From 04 November 2014 to 01 February 2015
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From 17 February to 17 May 2014
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Together with The Adoration of the Magi, now in the Toledo Museum of Art, Ohio, The Virgin and Child with Saint Rose of Viterbo was acquired in Spain by Mr Stanhope, later Lord Harrington, the British Ambassador in Madrid, and was to be found in his collection in the UK in 1729. The canvas passed down through his family and in 1883 was at Belvoir Castle, home of the dukes of Rutland. It was auctioned from that collection at Christie’s in London in 1926. In 1930 the two paintings were in the Contini Bonacossi collection in Florence where they were recorded by Longhi and Mayer. However, only The Virgin and Child with Saint Rose of Viterbo was acquired for the Thyssen-Bornemisza collection in 1968 through the Jolanda D’Antoni gallery in Rome, having previously been in the possession of Count Alessandro Contini Bonacossi. In the 1969 catalogue of the Thyssen-Bornemisza collection the entry by Rudolph Heinemann suggested that the painting might originally have been in the Capuchin monastery in Seville. This idea was rejected by Diego Angulo who considered that there was no real evidence for this hypothesis.
The saint depicted here was identified before 1981 as Saint Rose of Viterbo, a Franciscan tertiary who died in the mid-12th century and whose attributes include the roses that she usually carries in a basket or in the folds of her dress. It was Diego Angulo who identified the female saint in the foreground as Rosalia of Palermo. Her cult was particularly important in the Counter-Reformation, notably with the Jesuits who actively promoted it. Saint Rosalia’s popularity at this date was undoubtedly due to the discovery of her remains in the first quarter of the 17th century, which were taken to Palermo cathedral. Among her attributes are white roses.
The canvas has been dated to around 1670 or slightly after, corresponding to Murillo’s mature period. Its large size suggests that it was painted for an altar, and it uses a classical, triangular composition of a harmonious type to depict the principal figures on a large scale in the foreground. The group of the saint, the Virgin and the Infant Christ are accompanied on the right by four virgin martyrs with their palm branches, dressed in pure white tunics. Balancing this group at the upper left is another one of four small angels in the sky who witness the principal scene. The loose brushstrokes that sketchily define the forms, particularly evident in the four martyrs and the small angels, and the emotional mood created by the gazes, gestures and poses of the principal group, make this canvas a fine example of Murillo’s work with its characteristic softness and delicacy that was so highly appreciated. Around the time that he painted this canvas Murillo had completed the second group of paintings for the Capuchin monastery in Seville and had begun work on the Hospital de la Caridad in the same city.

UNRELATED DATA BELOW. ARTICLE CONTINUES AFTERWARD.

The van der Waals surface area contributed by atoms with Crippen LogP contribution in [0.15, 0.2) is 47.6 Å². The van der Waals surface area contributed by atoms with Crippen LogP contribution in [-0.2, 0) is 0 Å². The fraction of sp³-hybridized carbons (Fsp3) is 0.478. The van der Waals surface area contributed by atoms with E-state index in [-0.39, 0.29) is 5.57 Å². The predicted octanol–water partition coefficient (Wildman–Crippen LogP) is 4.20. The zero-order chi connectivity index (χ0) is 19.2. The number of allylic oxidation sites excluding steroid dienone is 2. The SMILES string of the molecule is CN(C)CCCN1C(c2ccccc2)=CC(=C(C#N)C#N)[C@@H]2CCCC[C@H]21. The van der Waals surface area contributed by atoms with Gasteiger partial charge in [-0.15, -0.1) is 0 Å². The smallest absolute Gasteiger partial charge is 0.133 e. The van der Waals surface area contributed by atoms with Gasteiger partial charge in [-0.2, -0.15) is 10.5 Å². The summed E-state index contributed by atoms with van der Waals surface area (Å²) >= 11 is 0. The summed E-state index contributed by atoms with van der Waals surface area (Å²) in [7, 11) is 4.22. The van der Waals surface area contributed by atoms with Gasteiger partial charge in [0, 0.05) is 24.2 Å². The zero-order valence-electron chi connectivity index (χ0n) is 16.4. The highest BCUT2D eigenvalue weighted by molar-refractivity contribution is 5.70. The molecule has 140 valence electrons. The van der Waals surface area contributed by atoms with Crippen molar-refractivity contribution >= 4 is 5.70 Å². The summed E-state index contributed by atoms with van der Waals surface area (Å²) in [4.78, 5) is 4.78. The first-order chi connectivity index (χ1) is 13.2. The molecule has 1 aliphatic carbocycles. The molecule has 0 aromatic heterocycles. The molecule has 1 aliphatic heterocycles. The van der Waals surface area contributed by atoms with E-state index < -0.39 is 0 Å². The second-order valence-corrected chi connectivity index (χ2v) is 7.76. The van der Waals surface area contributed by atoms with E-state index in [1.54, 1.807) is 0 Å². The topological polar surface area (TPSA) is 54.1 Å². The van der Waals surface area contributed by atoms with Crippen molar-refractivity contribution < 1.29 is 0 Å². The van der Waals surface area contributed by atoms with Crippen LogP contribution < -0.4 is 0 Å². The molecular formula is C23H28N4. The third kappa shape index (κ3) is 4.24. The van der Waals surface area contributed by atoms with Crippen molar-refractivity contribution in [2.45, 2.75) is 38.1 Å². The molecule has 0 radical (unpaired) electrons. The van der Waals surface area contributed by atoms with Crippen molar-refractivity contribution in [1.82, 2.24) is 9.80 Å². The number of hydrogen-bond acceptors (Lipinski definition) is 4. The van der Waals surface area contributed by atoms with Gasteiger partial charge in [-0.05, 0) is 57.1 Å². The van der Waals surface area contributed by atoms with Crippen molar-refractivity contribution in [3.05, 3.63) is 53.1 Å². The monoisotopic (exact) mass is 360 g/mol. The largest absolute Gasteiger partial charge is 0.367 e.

A canvas in the Wallace Collection in London has been related to the present painting due to the similarity of the composition. In the London painting, in which the composition is reversed, the Virgin is depicted half-length and Saint Rosalia bust-length. The pose of the Christ Child in that work is different to the present one as he is seated astride the Virgin’s knees and clutches Mary’s tunic with one hand while with the other he grasps a rose held out to him by the saint. There is also a preparatory drawing that relates to the London painting, now in the Biblioteca Nazionale in Turin, in which the whole composition is included. In the drawing the saint has loose hair falling around her shoulders and a rosary that hangs from the belt of her habit. These details led Diego Angulo to suggest that the painting in the Wallace Collection might reproduce a lost original by Murillo. He also mentioned copies of the present painting, in the collections of the duque de Fernán Núñez and the marqués de Saltillo, both in Madrid, as well as one in a private collection in Utrera.